9. ^ Consonants in shaded cells appear only in loanwords or are NC sequences, which do not appear to be single segments but are listed here to illustrate the orthography. (Not illustrated are nasal–click sequences in the middle of words: aspirated nch, nqh, nxh and tenuis ngc, ngq, ngx.)
  10. ^ Elderkin 1978.
  11. ^ Miller et al. (2013)
  12. ^ Miller (2008)
  13. ^ Ya and ka take -ˆto, -tikwa, -ˆte, -ˆti in the 3rd-person posterior rather than -amo, -akwa, -ame, -ami, for example. In lexical verbs, those endings are used with habitual -he- to emphasize it.
  14. ^ Militarev 2023, p. 78.
  15. ^ Parkvall, Mikael (2006). Limits of Language: Almost Everything You Didn't Know You Didn't Know about Language and Languages. Battlebridge Publications. ISBN 9781903292044.
  16. ^ Tucker, Bryan & Woodburn (1977)
  17. ^ Blench (2008)
  18. ^ Blench (2008)
  19. ^ Miller (2009)
  20. ^ These glosses are crude; these words do not translate into Swahili or English
  21. ^ Sands & Güldemann (2009)
  22. ^ Blindsight, with notes at Watts' website
  23. ^ Pennisi (2004)


  • Blench, Roger (7–9 July 2008). Hadza Animal Names (PDF). 3rd International Khoisan Workshop. Riezlern. Archived from the original (PDF) on 21 July 2011.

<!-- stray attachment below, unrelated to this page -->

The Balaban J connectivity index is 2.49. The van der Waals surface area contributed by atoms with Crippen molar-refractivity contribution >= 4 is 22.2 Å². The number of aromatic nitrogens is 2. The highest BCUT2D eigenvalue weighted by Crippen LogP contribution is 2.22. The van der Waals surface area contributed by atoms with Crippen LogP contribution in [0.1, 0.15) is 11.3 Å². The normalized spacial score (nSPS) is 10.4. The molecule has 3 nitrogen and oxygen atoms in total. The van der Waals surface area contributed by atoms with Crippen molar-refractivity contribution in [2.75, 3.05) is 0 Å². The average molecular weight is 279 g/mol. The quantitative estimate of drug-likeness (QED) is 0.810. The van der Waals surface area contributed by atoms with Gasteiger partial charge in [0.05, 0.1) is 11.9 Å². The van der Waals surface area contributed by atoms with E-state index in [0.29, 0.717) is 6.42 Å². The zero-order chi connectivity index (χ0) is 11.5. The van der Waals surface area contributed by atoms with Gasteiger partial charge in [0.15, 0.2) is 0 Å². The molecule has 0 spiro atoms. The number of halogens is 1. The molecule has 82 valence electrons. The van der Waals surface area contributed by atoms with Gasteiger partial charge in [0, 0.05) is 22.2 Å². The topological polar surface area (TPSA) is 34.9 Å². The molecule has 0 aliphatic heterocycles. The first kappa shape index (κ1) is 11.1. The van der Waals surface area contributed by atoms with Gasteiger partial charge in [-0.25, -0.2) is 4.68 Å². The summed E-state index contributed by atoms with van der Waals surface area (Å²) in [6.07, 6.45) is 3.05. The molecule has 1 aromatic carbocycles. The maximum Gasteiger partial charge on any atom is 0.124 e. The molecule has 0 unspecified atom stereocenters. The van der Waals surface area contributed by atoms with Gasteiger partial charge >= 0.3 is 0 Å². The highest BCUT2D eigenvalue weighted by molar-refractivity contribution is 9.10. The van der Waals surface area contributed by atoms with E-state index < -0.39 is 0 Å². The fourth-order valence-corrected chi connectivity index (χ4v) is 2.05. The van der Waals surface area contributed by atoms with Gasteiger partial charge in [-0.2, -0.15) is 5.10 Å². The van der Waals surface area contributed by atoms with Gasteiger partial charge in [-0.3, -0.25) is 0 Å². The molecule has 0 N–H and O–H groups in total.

• Elderkin, Edward (1978). "Loans in Hadza: internal evidence from consonants". Occasional Papers. 3. Dar es Salaam.
  • Militarev, Alexander (2023). "Hadza as Afrasian?". Journal of Language Relationship. 2 (21): 71–90.
  • Miller, Kirk (2008). Hadza Grammar Notes. 3rd International Symposium on Khoisan Languages and Linguistics. Riezlern.
  • Miller, Kirk (2009). Highlights of Hadza fieldwork. LSA. San Francisco.
  • Miller, Kirk; Anyawire, Mariamu; Bala, G.G.; Sands, Bonny (2013). Miller, Kirk (ed.). A Hadza Lexicon.
  • Pennisi, Elizabeth (2004). "The first language?" (PDF). Science. 303 (5662): 1319–1320. doi:10.1126/science.303.5662.1319. PMID 14988547.
  • Sands, Bonny (1998). "The Linguistic Relationship between Hadza and Khoisan". In Schladt, Matthias (ed.). Language, Identity, and Conceptulaization among the Khoisan. QKF Research in Khoisan Studies. Vol. 15. Köln: Rüdiger Köppe. ISBN 978-3-89645-143-9.
  • Sands, Bonny (2013). Vossen, Rainer (ed.). The Khoesan Languages. Oxford: Routledge.
    • Sands, Bonny (2013). "Phonetics and phonology". In Vossen, Rainer (ed.). The Khoesan Languages. Oxford: Routledge. sec. Hadza.
    • Sands, Bonny (2013). "Tonology". In Vossen, Rainer (ed.). The Khoesan Languages. Oxford: Routledge. sec. Hadza.
    • Sands, Bonny (2013). "Morphology". In Vossen, Rainer (ed.). The Khoesan Languages. Oxford: Routledge. sec. Hadza.
    • Sands, Bonny (2013). "Syntax". In Vossen, Rainer (ed.). The Khoesan Languages. Oxford: Routledge. sec. Hadza.
  • Sands, Bonny; Güldemann, Tom (2009). "What Click Languages Can and Can't Tell us About Language Origins". In Botha, Rudolf; Knight, Chris (eds.). The Cradle of Language. Oxford: Oxford University Press. ISBN 9780199545865.